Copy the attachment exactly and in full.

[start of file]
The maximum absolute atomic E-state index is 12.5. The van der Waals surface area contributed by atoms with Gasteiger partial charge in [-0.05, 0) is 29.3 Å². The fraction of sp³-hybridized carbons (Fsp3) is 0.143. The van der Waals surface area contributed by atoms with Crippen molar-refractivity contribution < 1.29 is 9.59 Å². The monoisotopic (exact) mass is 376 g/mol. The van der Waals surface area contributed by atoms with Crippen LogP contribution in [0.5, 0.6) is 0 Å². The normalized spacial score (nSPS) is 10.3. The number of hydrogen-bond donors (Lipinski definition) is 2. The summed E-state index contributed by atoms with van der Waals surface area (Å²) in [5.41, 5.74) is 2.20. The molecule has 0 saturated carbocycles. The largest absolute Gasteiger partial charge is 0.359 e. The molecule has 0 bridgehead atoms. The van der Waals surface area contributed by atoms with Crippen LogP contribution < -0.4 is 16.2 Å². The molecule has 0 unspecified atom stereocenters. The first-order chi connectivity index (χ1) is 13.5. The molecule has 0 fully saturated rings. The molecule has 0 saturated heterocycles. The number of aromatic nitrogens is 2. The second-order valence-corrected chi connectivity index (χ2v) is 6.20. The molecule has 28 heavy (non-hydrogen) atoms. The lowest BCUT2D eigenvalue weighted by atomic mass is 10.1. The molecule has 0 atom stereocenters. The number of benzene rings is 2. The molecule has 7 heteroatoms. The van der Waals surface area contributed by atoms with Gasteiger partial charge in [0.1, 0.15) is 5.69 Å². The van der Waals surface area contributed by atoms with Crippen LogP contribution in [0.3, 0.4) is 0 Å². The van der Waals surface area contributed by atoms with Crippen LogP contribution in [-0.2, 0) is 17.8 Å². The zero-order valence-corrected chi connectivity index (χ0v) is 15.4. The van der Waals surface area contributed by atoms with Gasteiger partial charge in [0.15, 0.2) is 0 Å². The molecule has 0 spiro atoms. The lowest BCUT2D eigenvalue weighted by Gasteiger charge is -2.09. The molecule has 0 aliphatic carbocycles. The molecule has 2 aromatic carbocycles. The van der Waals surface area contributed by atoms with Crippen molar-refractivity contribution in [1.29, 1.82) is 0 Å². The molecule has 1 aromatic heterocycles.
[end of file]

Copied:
The maximum absolute atomic E-state index is 12.5. The van der Waals surface area contributed by atoms with Gasteiger partial charge in [-0.05, 0) is 29.3 Å². The fraction of sp³-hybridized carbons (Fsp3) is 0.143. The van der Waals surface area contributed by atoms with Crippen molar-refractivity contribution < 1.29 is 9.59 Å². The monoisotopic (exact) mass is 376 g/mol. The van der Waals surface area contributed by atoms with Crippen LogP contribution in [0.5, 0.6) is 0 Å². The normalized spacial score (nSPS) is 10.3. The number of hydrogen-bond donors (Lipinski definition) is 2. The summed E-state index contributed by atoms with van der Waals surface area (Å²) in [5.41, 5.74) is 2.20. The molecule has 0 saturated carbocycles. The largest absolute Gasteiger partial charge is 0.359 e. The molecule has 0 bridgehead atoms. The van der Waals surface area contributed by atoms with Crippen LogP contribution < -0.4 is 16.2 Å². The molecule has 0 unspecified atom stereocenters. The first-order chi connectivity index (χ1) is 13.5. The molecule has 0 fully saturated rings. The molecule has 0 saturated heterocycles. The number of aromatic nitrogens is 2. The second-order valence-corrected chi connectivity index (χ2v) is 6.20. The molecule has 28 heavy (non-hydrogen) atoms. The lowest BCUT2D eigenvalue weighted by atomic mass is 10.1. The molecule has 0 atom stereocenters. The number of benzene rings is 2. The molecule has 7 heteroatoms. The van der Waals surface area contributed by atoms with Gasteiger partial charge in [0.1, 0.15) is 5.69 Å². The van der Waals surface area contributed by atoms with Crippen LogP contribution in [0.3, 0.4) is 0 Å². The van der Waals surface area contributed by atoms with Crippen LogP contribution in [-0.2, 0) is 17.8 Å². The zero-order valence-corrected chi connectivity index (χ0v) is 15.4. The van der Waals surface area contributed by atoms with Gasteiger partial charge in [0.15, 0.2) is 0 Å². The molecule has 0 spiro atoms. The lowest BCUT2D eigenvalue weighted by Gasteiger charge is -2.09. The molecule has 0 aliphatic carbocycles. The molecule has 2 aromatic carbocycles. The van der Waals surface area contributed by atoms with Crippen molar-refractivity contribution in [1.29, 1.82) is 0 Å². The molecule has 1 aromatic heterocycles.